By Melanie Huggett
The Iberian Peninsula of southwest Europe contains the countries of Spain, Portugal, Andorra, and Gibraltar, as well as a very small portion of France. The land’s mountainous slopes, arid plateaus, deep river valleys, and expansive coastline have been home to equines for many millennia. Today, there are 17 breeds native to the peninsula, which are thusly named Iberian horses.
However, two of these 17 breeds truly stand out: The Pura Raza Espanola (PRE) of Spain, more commonly known as the Andalusian, and Puro Sangue Lusitano (PSL), or simply Lusitano, of Portugal are well known for their beauty, athleticism, and ability to inspire passion.
The history of the PRE and PSL is closely related and dates back to 30,000 BC. Archeological evidence suggests that their ancestor is the Sorraia, a small, dun coloured wild horse native to southern Iberia. Cave paintings dating back as far as 20,000 BC look remarkably like the modern Andalusian and Lusitano.
Since being mounted and ridden by man for the first time around 4000 BC, the Iberian horse’s primary use has been as a war horse. Archeological findings show that cavalry battles with halberds, a weapon used to dismount the enemy, occurred during the Bronze Age on the southern peninsula.
Later on, both the Greeks and Romans used Iberian horses for their cavalry. The famous Greek cavalry officer, Xenophon, praised the “gifted Iberian horses,” which helped the Spartans defeat the Athenians during the Peloponnesian Wars in 400 BC.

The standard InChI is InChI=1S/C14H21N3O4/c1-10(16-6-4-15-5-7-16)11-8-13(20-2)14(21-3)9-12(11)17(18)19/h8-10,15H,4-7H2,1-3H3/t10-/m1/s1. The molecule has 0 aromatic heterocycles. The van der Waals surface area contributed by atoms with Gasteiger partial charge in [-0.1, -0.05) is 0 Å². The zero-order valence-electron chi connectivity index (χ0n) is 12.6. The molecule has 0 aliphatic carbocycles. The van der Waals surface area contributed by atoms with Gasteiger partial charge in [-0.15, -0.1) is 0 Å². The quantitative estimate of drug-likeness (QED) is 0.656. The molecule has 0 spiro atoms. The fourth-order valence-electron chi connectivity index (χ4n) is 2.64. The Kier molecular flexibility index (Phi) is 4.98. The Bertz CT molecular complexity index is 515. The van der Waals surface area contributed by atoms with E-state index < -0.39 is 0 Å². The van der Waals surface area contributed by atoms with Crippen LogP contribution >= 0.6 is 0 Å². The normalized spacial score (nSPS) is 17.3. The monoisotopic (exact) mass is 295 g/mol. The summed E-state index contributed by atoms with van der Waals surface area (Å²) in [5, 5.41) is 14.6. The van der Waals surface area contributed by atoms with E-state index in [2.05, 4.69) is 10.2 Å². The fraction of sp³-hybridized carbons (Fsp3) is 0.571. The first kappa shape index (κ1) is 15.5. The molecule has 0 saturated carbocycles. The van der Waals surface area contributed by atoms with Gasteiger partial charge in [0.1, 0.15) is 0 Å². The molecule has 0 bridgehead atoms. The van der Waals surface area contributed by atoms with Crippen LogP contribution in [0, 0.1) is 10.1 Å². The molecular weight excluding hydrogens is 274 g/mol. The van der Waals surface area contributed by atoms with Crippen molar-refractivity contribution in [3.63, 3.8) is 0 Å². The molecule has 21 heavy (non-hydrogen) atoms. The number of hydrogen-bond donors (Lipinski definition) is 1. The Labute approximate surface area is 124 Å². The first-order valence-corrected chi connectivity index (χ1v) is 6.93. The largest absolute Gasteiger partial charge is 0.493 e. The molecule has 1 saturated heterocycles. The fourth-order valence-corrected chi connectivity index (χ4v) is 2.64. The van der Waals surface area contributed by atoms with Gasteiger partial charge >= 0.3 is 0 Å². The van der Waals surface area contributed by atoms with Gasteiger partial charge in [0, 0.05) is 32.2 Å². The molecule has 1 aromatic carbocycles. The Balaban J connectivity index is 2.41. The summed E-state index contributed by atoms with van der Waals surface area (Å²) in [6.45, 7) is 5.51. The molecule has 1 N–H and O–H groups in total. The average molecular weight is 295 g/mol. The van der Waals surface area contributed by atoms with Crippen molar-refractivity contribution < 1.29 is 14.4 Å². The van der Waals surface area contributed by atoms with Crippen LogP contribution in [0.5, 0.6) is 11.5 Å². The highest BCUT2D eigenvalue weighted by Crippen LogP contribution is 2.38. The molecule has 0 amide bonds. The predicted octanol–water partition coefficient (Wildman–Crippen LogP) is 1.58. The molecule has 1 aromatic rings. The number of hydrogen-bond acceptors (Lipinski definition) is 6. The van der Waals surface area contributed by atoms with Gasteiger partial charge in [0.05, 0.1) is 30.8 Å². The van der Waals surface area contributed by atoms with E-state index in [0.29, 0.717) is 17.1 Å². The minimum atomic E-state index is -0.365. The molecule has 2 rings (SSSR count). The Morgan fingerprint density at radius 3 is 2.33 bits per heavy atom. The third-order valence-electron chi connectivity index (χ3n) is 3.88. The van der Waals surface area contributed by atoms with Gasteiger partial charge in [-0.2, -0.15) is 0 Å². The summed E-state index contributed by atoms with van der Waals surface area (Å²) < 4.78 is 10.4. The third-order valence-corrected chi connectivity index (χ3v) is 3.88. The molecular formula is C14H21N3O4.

Photo: Susan M. Carter, courtesy of JCAndalusians.com
Iberians have often been the mounts of nobility due to their elegant looks and regal presence.
Much later, Iberian Horses were used during the Crusades of the Middle Ages. Considered noble horses, they were ridden by many famous individuals, including the great warrior King Richard I of England, also known as Richard the Lion Heart. At this time, bulls began to be used in both Spain and Portugal to keep horses and warriors fit for war. A series of exercises and tricks were used to fight the aggressive bull.
During the Renaissance, Iberians became prized for their ability to perform high school dressage, becoming common at royal courts and classical riding academies across Europe. Again, due to his noble appearance, the Iberian became the principle mount of royalty and nobility in many countries.
Iberian horses also began to make their way to North and South America aboard Spanish, Portuguese, and French ships between the 15th and 17th centuries. All the horse breeds developed on the American continents are either directly or indirectly descended from Iberian horses. These breeds include the Quarter Horse, Mustang, Appaloosa, Canadian Horse, Mangalarga Marchador, Paso Fino, Peruvian Paso, and many others. In Europe around the same time, the Iberian became the foundation of the Lippizan, Kladruber, and, later, many European Warmbloods.
Until 300 years ago, the Iberian ancestor of PRE and PSL horses was the same. The separation between the Lusitano and Andalusian began primarily in the 18th century, when bullfighting in Spain ceased to be performed on horseback; a man on foot, or matador, became the primary bullfighter in Spain at that time. In Portugal, however, bullfighting on horseback remained, and is still practiced to this day, though the bull is not killed in the ring like in Spain.
Arsenio Raposo Cordeiro explains in his book Cavalo Lusitano (Lusitano Horse): “The end of the bullfight on horseback in Spain forced the introduction of a new selection process in horse breeding… which became focused on the selection of a sporting horse with elevated and exuberant movements. In Portugal however, where bullfighting on horseback continued to be the only accepted form, a more cautious selection was practiced to produce a specialized fighting horse.”